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As we explore  Asian cinema this month at Toronto Film Scene, I was given the chance to take a glimpse into the Hong Kong film industry, particularly the growing trend of co-productions between Hong Kong-based companies and those from around the world.

So what are these “co-pros” all about, and why are they becoming more and more common? Oh, and what does this even mean to us as Canadian movie-goers?

It might be worth mentioning first that Hong Kong is home to one of the largest film industries in the world, (up there with Hollywood and Bollywood), and one of the world’s largest exporters of film and TV. According to the Hong Kong Trade Development Council, it ranks first in Asia in per capita production, and has taken a sizable share of the film markets in South Korea, Taiwan, and other parts of Southeast Asia. Commercially speaking, it’s kind of a big deal.

A co-production is an artistic collaboration between a Hong Kong-based production company and one from mainland China or from abroad, like Taiwan, Australia, or even Canada. In this collaboration, the Hong Kong company must own over 50% of the copyright of the film; it must be a leading producer and contribute at least half of the total invested budget. Also, if it is a Hong Kong-mainland co-production, then at least one third of the lead actors must be from the mainland.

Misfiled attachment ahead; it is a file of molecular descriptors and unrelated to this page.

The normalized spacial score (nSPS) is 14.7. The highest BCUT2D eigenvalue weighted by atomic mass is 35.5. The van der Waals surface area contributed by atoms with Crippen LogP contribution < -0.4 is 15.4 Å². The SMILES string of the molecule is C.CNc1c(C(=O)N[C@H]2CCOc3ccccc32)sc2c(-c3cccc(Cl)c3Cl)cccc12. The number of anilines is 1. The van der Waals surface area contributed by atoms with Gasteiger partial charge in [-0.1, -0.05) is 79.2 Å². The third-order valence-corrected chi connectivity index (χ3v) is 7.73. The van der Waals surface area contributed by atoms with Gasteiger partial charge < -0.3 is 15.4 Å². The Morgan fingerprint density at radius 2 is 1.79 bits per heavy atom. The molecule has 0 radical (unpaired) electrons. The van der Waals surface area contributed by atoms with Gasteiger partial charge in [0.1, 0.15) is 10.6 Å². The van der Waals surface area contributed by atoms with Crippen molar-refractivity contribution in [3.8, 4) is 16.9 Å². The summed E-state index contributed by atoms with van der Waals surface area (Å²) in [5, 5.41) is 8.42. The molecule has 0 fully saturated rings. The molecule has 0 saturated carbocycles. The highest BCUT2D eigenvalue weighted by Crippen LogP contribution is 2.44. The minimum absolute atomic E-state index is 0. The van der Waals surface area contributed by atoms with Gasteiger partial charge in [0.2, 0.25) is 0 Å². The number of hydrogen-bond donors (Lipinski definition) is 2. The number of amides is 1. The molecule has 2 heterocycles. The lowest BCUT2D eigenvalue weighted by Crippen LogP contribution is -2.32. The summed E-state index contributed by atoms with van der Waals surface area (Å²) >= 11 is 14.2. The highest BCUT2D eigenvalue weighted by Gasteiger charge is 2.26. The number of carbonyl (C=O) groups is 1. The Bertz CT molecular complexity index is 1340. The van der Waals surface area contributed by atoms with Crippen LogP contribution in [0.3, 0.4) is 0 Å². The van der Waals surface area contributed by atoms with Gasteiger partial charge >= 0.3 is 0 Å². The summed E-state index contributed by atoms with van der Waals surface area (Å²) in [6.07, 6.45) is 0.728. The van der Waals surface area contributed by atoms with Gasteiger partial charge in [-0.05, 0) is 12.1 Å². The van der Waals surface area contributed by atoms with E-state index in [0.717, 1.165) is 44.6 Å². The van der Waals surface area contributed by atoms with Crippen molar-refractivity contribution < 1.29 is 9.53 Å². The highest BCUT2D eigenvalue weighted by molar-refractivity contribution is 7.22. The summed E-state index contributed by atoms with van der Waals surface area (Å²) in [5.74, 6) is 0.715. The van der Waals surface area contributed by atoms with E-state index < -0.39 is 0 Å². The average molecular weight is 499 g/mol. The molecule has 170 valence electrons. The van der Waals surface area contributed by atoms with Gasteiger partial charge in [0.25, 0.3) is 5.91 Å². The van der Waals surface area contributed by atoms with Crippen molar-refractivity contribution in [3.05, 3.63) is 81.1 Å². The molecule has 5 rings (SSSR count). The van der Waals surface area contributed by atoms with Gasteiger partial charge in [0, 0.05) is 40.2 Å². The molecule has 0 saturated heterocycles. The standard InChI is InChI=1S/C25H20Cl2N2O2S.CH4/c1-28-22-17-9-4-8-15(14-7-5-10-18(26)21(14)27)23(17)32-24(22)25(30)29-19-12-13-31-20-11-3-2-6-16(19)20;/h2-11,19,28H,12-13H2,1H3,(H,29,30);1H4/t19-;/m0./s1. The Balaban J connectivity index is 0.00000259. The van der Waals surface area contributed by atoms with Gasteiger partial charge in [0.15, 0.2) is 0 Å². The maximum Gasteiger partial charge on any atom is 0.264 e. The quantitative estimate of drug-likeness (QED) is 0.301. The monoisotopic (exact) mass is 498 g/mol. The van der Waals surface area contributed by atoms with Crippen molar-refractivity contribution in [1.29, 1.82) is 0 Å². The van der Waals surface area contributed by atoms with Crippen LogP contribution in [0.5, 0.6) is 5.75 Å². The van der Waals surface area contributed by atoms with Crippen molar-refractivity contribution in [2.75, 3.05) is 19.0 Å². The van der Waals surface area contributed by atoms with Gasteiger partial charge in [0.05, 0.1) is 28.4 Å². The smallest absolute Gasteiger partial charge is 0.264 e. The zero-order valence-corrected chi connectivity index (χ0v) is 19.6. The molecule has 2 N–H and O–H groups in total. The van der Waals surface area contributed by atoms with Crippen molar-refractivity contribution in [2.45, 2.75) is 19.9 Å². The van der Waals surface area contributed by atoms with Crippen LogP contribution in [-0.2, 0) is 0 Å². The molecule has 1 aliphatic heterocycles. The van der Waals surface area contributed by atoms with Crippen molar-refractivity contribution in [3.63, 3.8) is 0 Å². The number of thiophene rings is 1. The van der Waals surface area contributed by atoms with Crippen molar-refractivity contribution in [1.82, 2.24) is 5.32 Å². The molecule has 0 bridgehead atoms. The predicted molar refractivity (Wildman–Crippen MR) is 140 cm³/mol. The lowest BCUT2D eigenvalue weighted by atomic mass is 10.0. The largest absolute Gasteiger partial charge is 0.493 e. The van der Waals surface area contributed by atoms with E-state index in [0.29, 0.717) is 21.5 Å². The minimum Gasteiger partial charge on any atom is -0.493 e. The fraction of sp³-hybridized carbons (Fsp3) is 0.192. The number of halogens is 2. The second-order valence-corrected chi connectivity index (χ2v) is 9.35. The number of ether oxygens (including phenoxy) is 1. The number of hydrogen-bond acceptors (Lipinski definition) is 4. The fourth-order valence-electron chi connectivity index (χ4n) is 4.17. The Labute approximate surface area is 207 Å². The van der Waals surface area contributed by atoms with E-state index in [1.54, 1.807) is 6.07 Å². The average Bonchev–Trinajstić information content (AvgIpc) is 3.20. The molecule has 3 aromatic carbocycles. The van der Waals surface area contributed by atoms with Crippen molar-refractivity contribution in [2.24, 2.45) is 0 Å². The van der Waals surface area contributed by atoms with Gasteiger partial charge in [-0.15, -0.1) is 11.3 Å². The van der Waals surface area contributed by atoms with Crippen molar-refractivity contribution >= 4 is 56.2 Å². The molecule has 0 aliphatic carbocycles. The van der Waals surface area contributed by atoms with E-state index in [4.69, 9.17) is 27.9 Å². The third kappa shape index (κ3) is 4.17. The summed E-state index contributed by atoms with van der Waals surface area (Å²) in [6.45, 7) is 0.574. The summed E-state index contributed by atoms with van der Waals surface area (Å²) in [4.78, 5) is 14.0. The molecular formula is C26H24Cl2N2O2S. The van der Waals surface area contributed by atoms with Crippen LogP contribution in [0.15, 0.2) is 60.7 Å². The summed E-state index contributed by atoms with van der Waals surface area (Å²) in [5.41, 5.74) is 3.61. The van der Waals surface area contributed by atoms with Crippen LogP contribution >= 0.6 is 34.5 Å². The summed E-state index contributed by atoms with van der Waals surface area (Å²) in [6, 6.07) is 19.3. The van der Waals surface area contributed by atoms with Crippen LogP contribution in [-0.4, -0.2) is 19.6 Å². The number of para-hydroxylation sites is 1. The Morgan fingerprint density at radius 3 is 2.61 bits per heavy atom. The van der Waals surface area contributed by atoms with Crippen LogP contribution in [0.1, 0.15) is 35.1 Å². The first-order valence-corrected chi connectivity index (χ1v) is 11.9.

The reason mainland Chinese filmmakers would seek this kind of arrangement is clear, from a commercial standpoint. The mainland film industry is essentially a separate entity from Hong Kong’s, and isn’t nearly as commercially successful on the international level as Hong Kong-produced films are. This may be in part because mainland filmmakers might simply lack the skills, resources and experience their Hong Kong counterparts have at their disposal to make higher quality and more marketable movies.